We just did three stripping runs at the Graybeard Distillery in Durham, NC, USA. We stripped around 5,000 liters of 14% in-house made rice wine into 1,600 liters of 40% low wines. Currently? Currently we are doing the finishing run in pure mode: collecting Hearts at 192 proof.
But that’s not what I want to write about today. Today is – okay, the title gave it away – about copper catalytic functionality!
The role of copper in the distillation process
Okay, I have said it before: copper is a medicine for a bad ferment. Sort out your fermentation (right pH, temperature and nutrients balance) and you don’t need copper to polish up your drink. If you don’t create sulfur during fermentation, you don’t need to take it out during distillation.
Yeah, copper acts as a catalyst and removes sulfurs. That’s its role. And with it come many problems.
Copper associated problems
Copper oxidizes and that leads to a number of problems. First of all the particle formation in the column means you get taste transfer from one run to another.
Secondly, to repair for the above, strict and aggressive cleaning of the copper column is needed. A lot of work.
Thirdly, because of the oxidation and cleaning, your column will get eaten away in 10 to 15 years. You’ll need to buy a new one.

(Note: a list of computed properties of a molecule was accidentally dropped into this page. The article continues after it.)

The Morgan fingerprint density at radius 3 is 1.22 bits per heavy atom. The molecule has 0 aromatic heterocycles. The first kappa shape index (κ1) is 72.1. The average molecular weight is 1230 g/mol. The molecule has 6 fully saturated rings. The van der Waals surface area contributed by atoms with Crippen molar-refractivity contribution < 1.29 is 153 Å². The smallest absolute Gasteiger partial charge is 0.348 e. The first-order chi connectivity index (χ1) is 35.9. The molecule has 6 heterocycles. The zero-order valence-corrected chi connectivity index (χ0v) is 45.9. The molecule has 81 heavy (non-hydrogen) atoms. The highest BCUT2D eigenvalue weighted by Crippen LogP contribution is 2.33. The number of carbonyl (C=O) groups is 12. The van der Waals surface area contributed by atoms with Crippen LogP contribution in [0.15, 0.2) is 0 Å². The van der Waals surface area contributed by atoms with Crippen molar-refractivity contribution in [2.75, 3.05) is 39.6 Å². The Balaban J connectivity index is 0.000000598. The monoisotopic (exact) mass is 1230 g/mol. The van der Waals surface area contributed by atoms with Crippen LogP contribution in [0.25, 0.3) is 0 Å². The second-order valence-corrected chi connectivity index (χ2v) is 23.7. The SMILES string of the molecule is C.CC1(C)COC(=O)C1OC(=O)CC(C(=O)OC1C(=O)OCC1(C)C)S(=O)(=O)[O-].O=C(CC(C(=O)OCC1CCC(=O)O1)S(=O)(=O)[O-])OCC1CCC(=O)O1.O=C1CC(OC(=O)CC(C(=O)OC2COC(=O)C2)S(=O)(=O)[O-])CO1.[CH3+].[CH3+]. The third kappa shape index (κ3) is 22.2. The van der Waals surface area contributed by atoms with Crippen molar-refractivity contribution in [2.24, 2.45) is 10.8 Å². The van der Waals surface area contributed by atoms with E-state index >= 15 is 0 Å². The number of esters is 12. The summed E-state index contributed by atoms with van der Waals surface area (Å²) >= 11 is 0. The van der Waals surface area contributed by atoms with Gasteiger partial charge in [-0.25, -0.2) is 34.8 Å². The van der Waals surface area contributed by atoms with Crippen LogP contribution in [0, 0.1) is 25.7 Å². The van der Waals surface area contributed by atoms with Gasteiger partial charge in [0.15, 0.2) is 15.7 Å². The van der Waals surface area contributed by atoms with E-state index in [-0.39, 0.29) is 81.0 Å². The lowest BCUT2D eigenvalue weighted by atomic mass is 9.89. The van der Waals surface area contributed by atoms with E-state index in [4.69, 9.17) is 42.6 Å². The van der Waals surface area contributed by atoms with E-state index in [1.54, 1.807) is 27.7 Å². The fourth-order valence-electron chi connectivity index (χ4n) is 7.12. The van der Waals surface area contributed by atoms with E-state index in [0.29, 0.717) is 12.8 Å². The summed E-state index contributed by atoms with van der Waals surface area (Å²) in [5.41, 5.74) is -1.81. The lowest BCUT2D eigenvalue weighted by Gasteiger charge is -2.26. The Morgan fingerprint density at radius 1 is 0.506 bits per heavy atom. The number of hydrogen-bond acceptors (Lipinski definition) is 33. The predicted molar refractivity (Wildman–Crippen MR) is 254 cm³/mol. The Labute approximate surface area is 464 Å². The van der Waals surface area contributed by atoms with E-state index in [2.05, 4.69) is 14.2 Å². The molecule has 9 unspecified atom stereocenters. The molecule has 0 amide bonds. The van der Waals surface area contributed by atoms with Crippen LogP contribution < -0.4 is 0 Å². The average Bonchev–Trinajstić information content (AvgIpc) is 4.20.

Number four: due to the oxidation, and the eating away of the column, vapor speeds change, hampering overall performance and the ability to make the same cuts consistently.
And last but not least: copper columns give copper particle contamination to your drink. A real issue. Our research has shown that if you drink “just” 0.5 liters of Scotch per day you won’t die of alcoholism, but of copper poisoning. We don’t find it very clever to kill the very people that buy your bottles.
We have designed a special copper foam waffle that sits in the bottom of the column. It can be put in place in 5 minutes, by using the easy lifting system. And depending on the kind of run you want to do, and depending on the levels of sulfur in your ferment, you can add none, one, two, or three of these iStill Copper Waffles. They give you more catalytic conversion than a whole copper column, without all the downsides!
Your copper looks bad, Odin!
It does, doesn’t it? See the picture underneath, please. But do you know why it looks so dirty? Because of its reaction with sulfur. It looks dirty because it does a dirty job. Now imagine how your copper column would look inside, if you weren’t clever enough to buy the stainless steel iStill with its copper waffles! Oh, and a few hours in a bath of hydrogen peroxide and citric acid cleans those copper waffles up again real nicely.
The fact that it looks so dirty means that it is doing its job …